Global and hemispheric climate variations affecting the Southern Ocean
The hemispheric and regional atmospheric circulation influences the Southern Ocean in many and profound ways, including intense air-sea fluxes of momentum, energy, fresh water and dissolved gases. The Southern Ocean ventilates a large fraction of the world ocean and hence these influences are spread globally. We use the NCEP-2 reanalysis data set to diagnose aspects of the large-scale atmospheric structure and variability and explore how these impact on the Southern Ocean. We discuss how the ‘Southern Annular Mode’ and the ‘Pacific-South American’ pattern influence the Southern Ocean, particularly in the eastern Pacific. We review the importance of atmospheric eddies in Southern Ocean climate, and the role they play in the transport of mechanical energy into the ocean. The fluxes of fresh water across the air-sea boundary influence strongly the processes of water mass formation. It is shown that climatological precipitation exceeds evaporation over most of the Southern Ocean. When averaged over the ocean from 50°S to the Antarctic coast the annual mean excess is 0.80 mm day−1. The magnitude of the flux displays only a small measure of seasonality, and its largest value of 0.92 mm day−1 occurs in summer.(Received September 30 2003)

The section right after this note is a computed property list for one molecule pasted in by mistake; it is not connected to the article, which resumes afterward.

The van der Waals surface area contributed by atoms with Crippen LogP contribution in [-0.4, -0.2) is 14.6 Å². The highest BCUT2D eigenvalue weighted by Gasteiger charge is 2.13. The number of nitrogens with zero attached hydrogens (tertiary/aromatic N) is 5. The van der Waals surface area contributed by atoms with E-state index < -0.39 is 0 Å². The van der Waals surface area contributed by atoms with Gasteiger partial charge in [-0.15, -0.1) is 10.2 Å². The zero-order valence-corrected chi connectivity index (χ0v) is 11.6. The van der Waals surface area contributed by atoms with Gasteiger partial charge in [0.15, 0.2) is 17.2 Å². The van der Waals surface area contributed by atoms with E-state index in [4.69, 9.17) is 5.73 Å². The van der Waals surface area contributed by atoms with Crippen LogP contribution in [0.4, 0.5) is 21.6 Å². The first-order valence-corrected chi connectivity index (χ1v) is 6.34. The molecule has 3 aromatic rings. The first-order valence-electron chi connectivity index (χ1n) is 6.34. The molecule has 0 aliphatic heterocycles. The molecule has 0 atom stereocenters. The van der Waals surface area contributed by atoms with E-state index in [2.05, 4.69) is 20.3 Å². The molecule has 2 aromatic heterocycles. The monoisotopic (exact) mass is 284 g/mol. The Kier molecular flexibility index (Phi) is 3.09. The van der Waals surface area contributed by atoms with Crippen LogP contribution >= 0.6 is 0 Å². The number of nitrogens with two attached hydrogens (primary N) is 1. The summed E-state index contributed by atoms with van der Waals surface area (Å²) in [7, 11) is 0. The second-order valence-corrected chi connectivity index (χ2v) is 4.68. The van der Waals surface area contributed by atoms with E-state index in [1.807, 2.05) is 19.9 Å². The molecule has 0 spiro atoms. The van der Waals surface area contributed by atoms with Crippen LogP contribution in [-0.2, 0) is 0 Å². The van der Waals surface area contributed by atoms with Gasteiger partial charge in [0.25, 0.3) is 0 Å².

(Accepted April 22 2004)
Key Words: air-sea fluxes; atmosphere-ocean kinetic energy transfer; extratropical cyclones; freshwater budget; Pacific-South American pattern; Southern Annular Mode.
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